Batteries Now Included

Tue 3rd May 2022

The impressive surge in popularity of electric vehicles continues with latest analysis from the Society of Motor Manufacturers and Traders showing that one in five cars sold in the UK is now an BEV.

The industry is currently seeing a perfect storm of conditions for the rise in sales, with more consumer choice, sky-high petrol prices and the supply-chain issues ensuring that manufacturers are prioritsing the production of EVs which come with a higher mark-up.

SMMT data tells us that there are now 140 EVs on sale in the UK, compared to just nine options a little over ten years ago, and the number of electric models available could be close to 200 by the end of the year.

“The ever-increasing number of electric-vehicle models launched by manufacturers since 2011 shows just how far Britain has come, with industry investment stimulating innovation at an ever-faster rate,” said Mike Hawes, SMMT Chief Executive.

“With almost 200 electrified models expected to be available by the end of the year, manufacturers are turning ambitions for zero and ultra-low-emissions mobility into a reality, while motorists’ demand for these vehicles increases month by month."

The SMMT warns that both the industry and government face some very clear hurdles over the next few months and years as decisions taken in boardrooms and Whitehall have the nation speeding towards increasing bottlenecks.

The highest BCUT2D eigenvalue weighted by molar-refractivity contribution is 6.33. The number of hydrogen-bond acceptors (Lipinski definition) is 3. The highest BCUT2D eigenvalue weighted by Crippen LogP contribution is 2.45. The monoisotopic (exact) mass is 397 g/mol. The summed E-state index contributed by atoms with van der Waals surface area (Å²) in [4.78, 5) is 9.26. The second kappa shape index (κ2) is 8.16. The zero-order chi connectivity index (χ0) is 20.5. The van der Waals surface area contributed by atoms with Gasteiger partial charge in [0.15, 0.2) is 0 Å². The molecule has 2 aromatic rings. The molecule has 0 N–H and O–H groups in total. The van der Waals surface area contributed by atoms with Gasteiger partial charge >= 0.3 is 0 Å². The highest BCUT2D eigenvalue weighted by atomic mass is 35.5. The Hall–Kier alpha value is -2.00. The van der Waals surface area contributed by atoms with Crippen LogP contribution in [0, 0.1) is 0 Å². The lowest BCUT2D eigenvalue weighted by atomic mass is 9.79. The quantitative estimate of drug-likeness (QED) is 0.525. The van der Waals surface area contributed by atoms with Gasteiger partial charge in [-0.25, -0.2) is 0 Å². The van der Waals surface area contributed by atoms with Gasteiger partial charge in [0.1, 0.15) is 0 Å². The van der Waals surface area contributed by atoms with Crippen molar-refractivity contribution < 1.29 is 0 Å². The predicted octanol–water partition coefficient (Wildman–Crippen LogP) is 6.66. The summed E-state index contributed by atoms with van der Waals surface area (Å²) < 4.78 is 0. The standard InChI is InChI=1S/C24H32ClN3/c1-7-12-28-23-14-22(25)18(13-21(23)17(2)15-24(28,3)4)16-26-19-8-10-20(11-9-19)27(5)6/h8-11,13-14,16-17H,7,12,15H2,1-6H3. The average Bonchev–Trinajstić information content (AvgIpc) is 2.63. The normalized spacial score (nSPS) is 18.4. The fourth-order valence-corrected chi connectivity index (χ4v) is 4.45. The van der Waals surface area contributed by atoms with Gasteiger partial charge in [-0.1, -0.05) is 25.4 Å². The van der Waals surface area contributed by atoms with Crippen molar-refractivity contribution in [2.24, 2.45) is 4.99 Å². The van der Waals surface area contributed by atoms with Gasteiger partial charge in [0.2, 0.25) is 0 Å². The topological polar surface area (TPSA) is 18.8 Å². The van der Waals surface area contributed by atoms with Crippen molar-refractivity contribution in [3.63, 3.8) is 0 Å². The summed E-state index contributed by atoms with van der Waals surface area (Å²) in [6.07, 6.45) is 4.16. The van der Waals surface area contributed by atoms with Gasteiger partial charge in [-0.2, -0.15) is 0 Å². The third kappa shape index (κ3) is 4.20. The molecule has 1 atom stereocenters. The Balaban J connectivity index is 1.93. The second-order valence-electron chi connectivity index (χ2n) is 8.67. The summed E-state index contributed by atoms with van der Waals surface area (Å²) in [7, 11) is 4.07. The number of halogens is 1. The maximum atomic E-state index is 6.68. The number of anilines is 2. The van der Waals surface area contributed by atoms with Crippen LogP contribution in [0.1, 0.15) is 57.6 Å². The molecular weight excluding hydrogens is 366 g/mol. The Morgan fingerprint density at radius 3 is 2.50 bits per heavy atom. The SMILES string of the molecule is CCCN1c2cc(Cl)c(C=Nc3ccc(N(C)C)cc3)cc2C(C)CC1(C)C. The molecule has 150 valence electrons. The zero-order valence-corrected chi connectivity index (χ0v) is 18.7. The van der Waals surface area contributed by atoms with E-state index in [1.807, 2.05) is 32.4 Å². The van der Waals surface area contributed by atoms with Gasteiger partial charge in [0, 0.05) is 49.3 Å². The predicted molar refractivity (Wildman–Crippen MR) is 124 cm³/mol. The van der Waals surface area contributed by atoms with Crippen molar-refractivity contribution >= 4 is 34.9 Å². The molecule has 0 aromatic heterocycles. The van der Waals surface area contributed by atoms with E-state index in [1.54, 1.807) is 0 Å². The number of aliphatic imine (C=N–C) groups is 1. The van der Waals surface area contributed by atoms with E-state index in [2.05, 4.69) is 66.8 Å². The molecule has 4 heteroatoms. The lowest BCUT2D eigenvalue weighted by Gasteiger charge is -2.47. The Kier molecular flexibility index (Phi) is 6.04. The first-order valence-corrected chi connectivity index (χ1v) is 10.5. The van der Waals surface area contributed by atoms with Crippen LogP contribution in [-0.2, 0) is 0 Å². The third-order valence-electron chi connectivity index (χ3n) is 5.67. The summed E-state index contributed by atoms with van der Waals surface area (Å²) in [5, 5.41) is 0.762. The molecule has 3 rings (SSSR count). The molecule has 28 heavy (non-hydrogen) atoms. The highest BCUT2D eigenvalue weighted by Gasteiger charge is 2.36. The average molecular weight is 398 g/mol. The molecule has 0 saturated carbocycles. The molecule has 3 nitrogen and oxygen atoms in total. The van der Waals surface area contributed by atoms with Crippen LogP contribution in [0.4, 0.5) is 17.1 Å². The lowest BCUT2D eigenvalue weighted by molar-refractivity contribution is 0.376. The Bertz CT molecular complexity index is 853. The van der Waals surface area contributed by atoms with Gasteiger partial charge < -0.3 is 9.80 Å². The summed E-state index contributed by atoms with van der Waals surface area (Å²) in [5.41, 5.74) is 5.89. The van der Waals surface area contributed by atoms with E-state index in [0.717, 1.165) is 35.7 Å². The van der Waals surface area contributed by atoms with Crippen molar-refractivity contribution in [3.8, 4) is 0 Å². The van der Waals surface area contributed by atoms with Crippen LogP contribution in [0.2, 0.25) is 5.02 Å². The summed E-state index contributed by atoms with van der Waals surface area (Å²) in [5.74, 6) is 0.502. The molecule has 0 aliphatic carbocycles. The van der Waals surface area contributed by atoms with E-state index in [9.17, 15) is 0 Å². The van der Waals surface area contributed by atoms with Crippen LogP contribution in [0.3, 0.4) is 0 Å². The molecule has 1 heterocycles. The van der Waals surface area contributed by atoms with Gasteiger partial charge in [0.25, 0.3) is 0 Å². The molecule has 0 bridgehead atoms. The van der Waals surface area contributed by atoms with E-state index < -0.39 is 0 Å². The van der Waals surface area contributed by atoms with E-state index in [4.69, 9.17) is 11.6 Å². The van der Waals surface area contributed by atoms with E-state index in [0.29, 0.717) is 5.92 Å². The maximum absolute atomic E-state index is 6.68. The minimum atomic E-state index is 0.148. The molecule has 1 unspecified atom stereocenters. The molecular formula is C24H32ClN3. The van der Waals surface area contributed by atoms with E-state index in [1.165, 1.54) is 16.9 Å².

Despite an increase in EV production, the continued supply-chain problems are impacting the entire industry, and supply is failing to meet demand. There is the same problem in terms of the charging network, where a lack of available chargers in some areas of the UK has seen range anxiety now replaced by charging anxiety.

“To turn this nascent demand into a mass market, however, motorists need choice, affordability and the confidence to charge. The UK has an ambitious timescale to deliver net-zero, and road transport must shoulder the biggest burden delivering that goal,” Hawes said. 

“The industry is up for the challenge, but we need all stakeholders, including government, charge-point providers and energy companies, to match manufacturers’ commitment by providing the competitive incentives and infrastructure that assures a zero-emissions future.”